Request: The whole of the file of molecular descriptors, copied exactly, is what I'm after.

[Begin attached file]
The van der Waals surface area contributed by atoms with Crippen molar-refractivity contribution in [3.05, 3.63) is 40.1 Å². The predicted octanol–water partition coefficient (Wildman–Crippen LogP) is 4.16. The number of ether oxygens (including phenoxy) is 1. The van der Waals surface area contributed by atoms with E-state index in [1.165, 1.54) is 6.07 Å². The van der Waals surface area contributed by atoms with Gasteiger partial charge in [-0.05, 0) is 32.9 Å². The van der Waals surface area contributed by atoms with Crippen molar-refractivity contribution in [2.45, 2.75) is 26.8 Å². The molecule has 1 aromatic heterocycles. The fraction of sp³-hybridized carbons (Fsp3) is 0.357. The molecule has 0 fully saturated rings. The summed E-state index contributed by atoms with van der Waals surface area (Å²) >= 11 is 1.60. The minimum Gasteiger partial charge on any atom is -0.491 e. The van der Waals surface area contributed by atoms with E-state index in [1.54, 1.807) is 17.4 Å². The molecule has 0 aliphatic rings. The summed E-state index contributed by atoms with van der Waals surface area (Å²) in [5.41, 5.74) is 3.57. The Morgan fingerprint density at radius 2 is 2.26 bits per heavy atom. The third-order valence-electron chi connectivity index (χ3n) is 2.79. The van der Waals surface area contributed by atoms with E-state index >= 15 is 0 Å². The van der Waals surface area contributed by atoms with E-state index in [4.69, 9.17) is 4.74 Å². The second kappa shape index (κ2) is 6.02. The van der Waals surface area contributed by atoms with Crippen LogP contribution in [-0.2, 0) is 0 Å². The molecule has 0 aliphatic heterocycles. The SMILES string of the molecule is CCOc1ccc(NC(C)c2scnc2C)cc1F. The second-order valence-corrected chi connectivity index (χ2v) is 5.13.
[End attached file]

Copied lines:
The van der Waals surface area contributed by atoms with Crippen molar-refractivity contribution in [3.05, 3.63) is 40.1 Å². The predicted octanol–water partition coefficient (Wildman–Crippen LogP) is 4.16. The number of ether oxygens (including phenoxy) is 1. The van der Waals surface area contributed by atoms with E-state index in [1.165, 1.54) is 6.07 Å². The van der Waals surface area contributed by atoms with Gasteiger partial charge in [-0.05, 0) is 32.9 Å². The van der Waals surface area contributed by atoms with Crippen molar-refractivity contribution in [2.45, 2.75) is 26.8 Å². The molecule has 1 aromatic heterocycles. The fraction of sp³-hybridized carbons (Fsp3) is 0.357. The molecule has 0 fully saturated rings. The summed E-state index contributed by atoms with van der Waals surface area (Å²) >= 11 is 1.60. The minimum Gasteiger partial charge on any atom is -0.491 e. The van der Waals surface area contributed by atoms with E-state index in [1.54, 1.807) is 17.4 Å². The molecule has 0 aliphatic rings. The summed E-state index contributed by atoms with van der Waals surface area (Å²) in [5.41, 5.74) is 3.57. The Morgan fingerprint density at radius 2 is 2.26 bits per heavy atom. The third-order valence-electron chi connectivity index (χ3n) is 2.79. The van der Waals surface area contributed by atoms with E-state index >= 15 is 0 Å². The van der Waals surface area contributed by atoms with E-state index in [4.69, 9.17) is 4.74 Å². The second kappa shape index (κ2) is 6.02. The van der Waals surface area contributed by atoms with Crippen LogP contribution in [-0.2, 0) is 0 Å². The molecule has 0 aliphatic heterocycles. The SMILES string of the molecule is CCOc1ccc(NC(C)c2scnc2C)cc1F. The second-order valence-corrected chi connectivity index (χ2v) is 5.13.